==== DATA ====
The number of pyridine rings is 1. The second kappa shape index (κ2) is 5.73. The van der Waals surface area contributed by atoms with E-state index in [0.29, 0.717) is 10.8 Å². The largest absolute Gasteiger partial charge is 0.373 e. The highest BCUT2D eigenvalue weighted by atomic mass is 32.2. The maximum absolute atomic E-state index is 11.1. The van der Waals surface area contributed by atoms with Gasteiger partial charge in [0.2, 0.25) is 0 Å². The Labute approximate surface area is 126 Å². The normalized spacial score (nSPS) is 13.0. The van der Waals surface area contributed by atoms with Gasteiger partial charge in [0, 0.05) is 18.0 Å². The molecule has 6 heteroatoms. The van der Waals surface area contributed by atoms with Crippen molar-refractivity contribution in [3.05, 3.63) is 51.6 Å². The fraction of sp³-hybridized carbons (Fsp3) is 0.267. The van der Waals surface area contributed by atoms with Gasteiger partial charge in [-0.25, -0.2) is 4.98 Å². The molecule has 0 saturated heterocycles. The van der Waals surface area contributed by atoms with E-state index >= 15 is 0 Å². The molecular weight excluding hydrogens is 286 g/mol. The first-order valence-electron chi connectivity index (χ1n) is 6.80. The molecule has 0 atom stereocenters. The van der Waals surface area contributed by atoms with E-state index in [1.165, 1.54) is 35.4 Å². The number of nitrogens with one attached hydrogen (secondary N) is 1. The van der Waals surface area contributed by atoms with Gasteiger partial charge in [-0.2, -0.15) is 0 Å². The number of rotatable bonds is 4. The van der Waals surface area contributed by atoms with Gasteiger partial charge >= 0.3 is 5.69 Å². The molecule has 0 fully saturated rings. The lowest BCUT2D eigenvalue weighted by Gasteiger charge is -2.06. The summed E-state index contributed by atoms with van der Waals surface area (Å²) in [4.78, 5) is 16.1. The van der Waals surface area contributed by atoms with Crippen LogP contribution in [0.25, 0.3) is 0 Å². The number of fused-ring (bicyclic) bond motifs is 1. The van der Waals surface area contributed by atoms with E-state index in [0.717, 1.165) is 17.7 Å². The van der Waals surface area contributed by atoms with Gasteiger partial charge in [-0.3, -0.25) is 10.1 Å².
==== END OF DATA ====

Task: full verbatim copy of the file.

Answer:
The number of pyridine rings is 1. The second kappa shape index (κ2) is 5.73. The van der Waals surface area contributed by atoms with E-state index in [0.29, 0.717) is 10.8 Å². The largest absolute Gasteiger partial charge is 0.373 e. The highest BCUT2D eigenvalue weighted by atomic mass is 32.2. The maximum absolute atomic E-state index is 11.1. The van der Waals surface area contributed by atoms with Gasteiger partial charge in [0.2, 0.25) is 0 Å². The Labute approximate surface area is 126 Å². The normalized spacial score (nSPS) is 13.0. The van der Waals surface area contributed by atoms with Gasteiger partial charge in [0, 0.05) is 18.0 Å². The molecule has 6 heteroatoms. The van der Waals surface area contributed by atoms with Crippen molar-refractivity contribution in [3.05, 3.63) is 51.6 Å². The fraction of sp³-hybridized carbons (Fsp3) is 0.267. The van der Waals surface area contributed by atoms with Gasteiger partial charge in [-0.25, -0.2) is 4.98 Å². The molecule has 0 saturated heterocycles. The van der Waals surface area contributed by atoms with E-state index >= 15 is 0 Å². The molecular weight excluding hydrogens is 286 g/mol. The first-order valence-electron chi connectivity index (χ1n) is 6.80. The molecule has 0 atom stereocenters. The van der Waals surface area contributed by atoms with E-state index in [1.165, 1.54) is 35.4 Å². The number of nitrogens with one attached hydrogen (secondary N) is 1. The van der Waals surface area contributed by atoms with Gasteiger partial charge in [-0.2, -0.15) is 0 Å². The number of rotatable bonds is 4. The van der Waals surface area contributed by atoms with Gasteiger partial charge >= 0.3 is 5.69 Å². The molecule has 0 fully saturated rings. The lowest BCUT2D eigenvalue weighted by Gasteiger charge is -2.06. The summed E-state index contributed by atoms with van der Waals surface area (Å²) in [4.78, 5) is 16.1. The van der Waals surface area contributed by atoms with Crippen LogP contribution in [0.25, 0.3) is 0 Å². The number of fused-ring (bicyclic) bond motifs is 1. The van der Waals surface area contributed by atoms with E-state index in [0.717, 1.165) is 17.7 Å². The van der Waals surface area contributed by atoms with Gasteiger partial charge in [-0.3, -0.25) is 10.1 Å².